• 5d [Score marks prescribing repeats] SEGNI. Interesting that m-w lists the plural of segno as segnos—not even mentioning an alternative—while Ngrams tells a very different story.
  • 32d [Coat of paint?] SMOCK. Cute.
  • 34d [La Scala shout calling for an encore] BIS. Literally, “twice” in Italian. Literally, “twice” in Italian.


David Alfred Bywaters’ LA Times crossword – Gareth’s write-up

LA Times

I admired the way the A to B changes worked in this DOWNGRADEing theme, although none of the results really tickled me: <>MEDIABIAS becomes MEDIABIBS; ALTRIGHT BLTRIGHT; USATODAY USBTODAY; IAMWOMAN IBMWOMAN.


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18 Responses to Friday, February 16, 2018

  1. CSC says:

    Rex Parker made a similar “What’s up with GOMER as slang?” statement.

    I can attest to hearing it used as an insult per the clue in my high-school days. Some, uh, time ago. :)

  2. Penguins says:

    Besides COS/ONENO/AGENA, AMBOY/ROY and INAMORATA/EADS are problematic as well. Really nice puzzle though. The LAT (with visions of yesterday’s BEQ) and CHE were very enjoyable solves.

  3. Frodex says:

    Gomer is an INTENSELY derogatory medical-slang term!!!! Get Out Of My Emergency Room. See “The House Of God” for one reference.

  4. lemonade714 says:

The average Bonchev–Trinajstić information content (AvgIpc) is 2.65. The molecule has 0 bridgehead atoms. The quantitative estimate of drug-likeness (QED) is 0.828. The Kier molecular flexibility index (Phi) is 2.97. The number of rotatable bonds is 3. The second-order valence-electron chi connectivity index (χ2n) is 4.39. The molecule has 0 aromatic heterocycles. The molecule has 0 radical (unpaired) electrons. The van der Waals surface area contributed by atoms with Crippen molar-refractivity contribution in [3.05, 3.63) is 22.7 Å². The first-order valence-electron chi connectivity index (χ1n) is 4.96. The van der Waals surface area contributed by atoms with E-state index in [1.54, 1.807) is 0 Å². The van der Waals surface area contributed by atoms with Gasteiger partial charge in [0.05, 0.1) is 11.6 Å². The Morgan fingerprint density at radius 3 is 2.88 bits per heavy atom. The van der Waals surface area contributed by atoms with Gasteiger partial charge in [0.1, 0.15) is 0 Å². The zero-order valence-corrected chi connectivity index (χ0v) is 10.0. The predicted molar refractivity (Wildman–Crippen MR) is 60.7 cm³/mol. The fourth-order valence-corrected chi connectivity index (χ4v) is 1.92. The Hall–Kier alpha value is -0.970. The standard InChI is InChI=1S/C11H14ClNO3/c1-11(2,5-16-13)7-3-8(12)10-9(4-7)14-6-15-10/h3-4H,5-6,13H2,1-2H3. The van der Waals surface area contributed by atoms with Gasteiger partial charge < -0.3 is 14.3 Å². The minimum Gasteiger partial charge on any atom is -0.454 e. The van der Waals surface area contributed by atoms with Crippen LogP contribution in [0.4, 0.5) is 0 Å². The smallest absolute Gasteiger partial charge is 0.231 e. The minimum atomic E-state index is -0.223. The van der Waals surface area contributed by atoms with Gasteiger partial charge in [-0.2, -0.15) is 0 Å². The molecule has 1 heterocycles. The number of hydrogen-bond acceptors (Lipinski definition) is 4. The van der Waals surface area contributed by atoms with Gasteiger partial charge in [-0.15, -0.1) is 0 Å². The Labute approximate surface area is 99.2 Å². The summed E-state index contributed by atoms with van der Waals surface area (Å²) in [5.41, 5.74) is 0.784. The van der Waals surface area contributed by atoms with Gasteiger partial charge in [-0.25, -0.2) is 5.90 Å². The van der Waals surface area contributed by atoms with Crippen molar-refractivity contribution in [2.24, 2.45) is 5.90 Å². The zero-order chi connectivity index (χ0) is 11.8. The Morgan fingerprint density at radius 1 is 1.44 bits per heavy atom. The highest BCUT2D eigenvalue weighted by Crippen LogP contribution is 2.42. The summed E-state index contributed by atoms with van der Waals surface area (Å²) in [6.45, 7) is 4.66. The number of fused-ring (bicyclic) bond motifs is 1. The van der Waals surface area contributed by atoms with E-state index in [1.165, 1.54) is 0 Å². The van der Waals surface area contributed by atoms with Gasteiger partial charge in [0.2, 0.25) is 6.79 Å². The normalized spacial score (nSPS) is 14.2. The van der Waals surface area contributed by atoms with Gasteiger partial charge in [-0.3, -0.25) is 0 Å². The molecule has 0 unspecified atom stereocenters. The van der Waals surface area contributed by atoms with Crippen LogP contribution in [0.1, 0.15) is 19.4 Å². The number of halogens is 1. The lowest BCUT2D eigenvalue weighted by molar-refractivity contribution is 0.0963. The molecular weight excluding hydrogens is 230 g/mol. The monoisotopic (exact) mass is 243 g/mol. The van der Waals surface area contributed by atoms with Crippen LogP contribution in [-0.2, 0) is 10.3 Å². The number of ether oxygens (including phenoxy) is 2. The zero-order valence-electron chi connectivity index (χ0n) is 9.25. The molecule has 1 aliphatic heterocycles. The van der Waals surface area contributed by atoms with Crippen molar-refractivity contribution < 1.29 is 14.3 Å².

I learned GOMER from watching SCRUBS

    Definition taken from an episode of Scrubs.
    “Dr. Cox: Oh! Looky here! Tell me, sir, what is it that brings Dr. Dorian’s favorite gomer back to the hospital?
    Gomer: Pickles!”

  5. Jeff says:

    Whether wittingly or un-, the CHE borrowed heavily from Patrick Merrell’s Puzzle #2 at 2012 ACPT, which also used MOWINGTHELAWN and DOTMATRIXPRINTER as examples of BOUSTROPHEDON. But rather than just offering a curious bit of trivia as the CHE does, Merrell actually designed the *grid itself* in a boustrophedon pattern, with the Across rows alternately proceeding left-to-right and right-to-left (so that almost half of the Across entries were backwards). *Much* more thematically satisfying (and challenging!) than the CHE’s version.

    • pannonica says:

      Nice observation. I didn’t experience that crossword, so the write-up (forthcoming) will turn my plow only to what’s at hand.

      • Peter says:

        Wow (Peter here, the CHE constructor). Wish I had been there for that puzzle. Nope, had no idea that was used before. I avoided using the crazy back-and-forth pattern of actual boustrophedon feeling it would be just TOO hard and frustrating. I’m duly impressed at the idea of that construction, though !!

  6. Jenni says:

    I never use GOMER in its acronymic sense, even in private conversation with other medical folk. That said, I have heard it used in the way it’s defined here – I think that’s where Gomer Pyle got his name.

    • Jim Peredo says: